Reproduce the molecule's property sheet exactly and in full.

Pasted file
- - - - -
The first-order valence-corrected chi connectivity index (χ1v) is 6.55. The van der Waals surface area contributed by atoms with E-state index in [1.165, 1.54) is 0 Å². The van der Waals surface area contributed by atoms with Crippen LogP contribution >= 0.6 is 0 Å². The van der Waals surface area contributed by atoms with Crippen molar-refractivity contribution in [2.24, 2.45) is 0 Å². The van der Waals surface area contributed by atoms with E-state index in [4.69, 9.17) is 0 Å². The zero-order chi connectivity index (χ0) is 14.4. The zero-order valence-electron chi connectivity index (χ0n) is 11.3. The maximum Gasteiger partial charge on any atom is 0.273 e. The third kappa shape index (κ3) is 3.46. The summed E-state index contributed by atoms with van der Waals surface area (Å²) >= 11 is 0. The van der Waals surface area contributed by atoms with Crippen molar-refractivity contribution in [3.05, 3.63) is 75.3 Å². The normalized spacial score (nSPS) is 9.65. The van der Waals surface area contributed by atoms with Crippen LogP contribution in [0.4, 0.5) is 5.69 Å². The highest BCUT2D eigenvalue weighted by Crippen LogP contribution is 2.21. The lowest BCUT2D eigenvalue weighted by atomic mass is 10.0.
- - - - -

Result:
The first-order valence-corrected chi connectivity index (χ1v) is 6.55. The van der Waals surface area contributed by atoms with E-state index in [1.165, 1.54) is 0 Å². The van der Waals surface area contributed by atoms with Crippen LogP contribution >= 0.6 is 0 Å². The van der Waals surface area contributed by atoms with Crippen molar-refractivity contribution in [2.24, 2.45) is 0 Å². The van der Waals surface area contributed by atoms with E-state index in [4.69, 9.17) is 0 Å². The zero-order chi connectivity index (χ0) is 14.4. The zero-order valence-electron chi connectivity index (χ0n) is 11.3. The maximum Gasteiger partial charge on any atom is 0.273 e. The third kappa shape index (κ3) is 3.46. The summed E-state index contributed by atoms with van der Waals surface area (Å²) >= 11 is 0. The van der Waals surface area contributed by atoms with Crippen molar-refractivity contribution in [3.05, 3.63) is 75.3 Å². The normalized spacial score (nSPS) is 9.65. The van der Waals surface area contributed by atoms with Crippen LogP contribution in [0.4, 0.5) is 5.69 Å². The highest BCUT2D eigenvalue weighted by Crippen LogP contribution is 2.21. The lowest BCUT2D eigenvalue weighted by atomic mass is 10.0.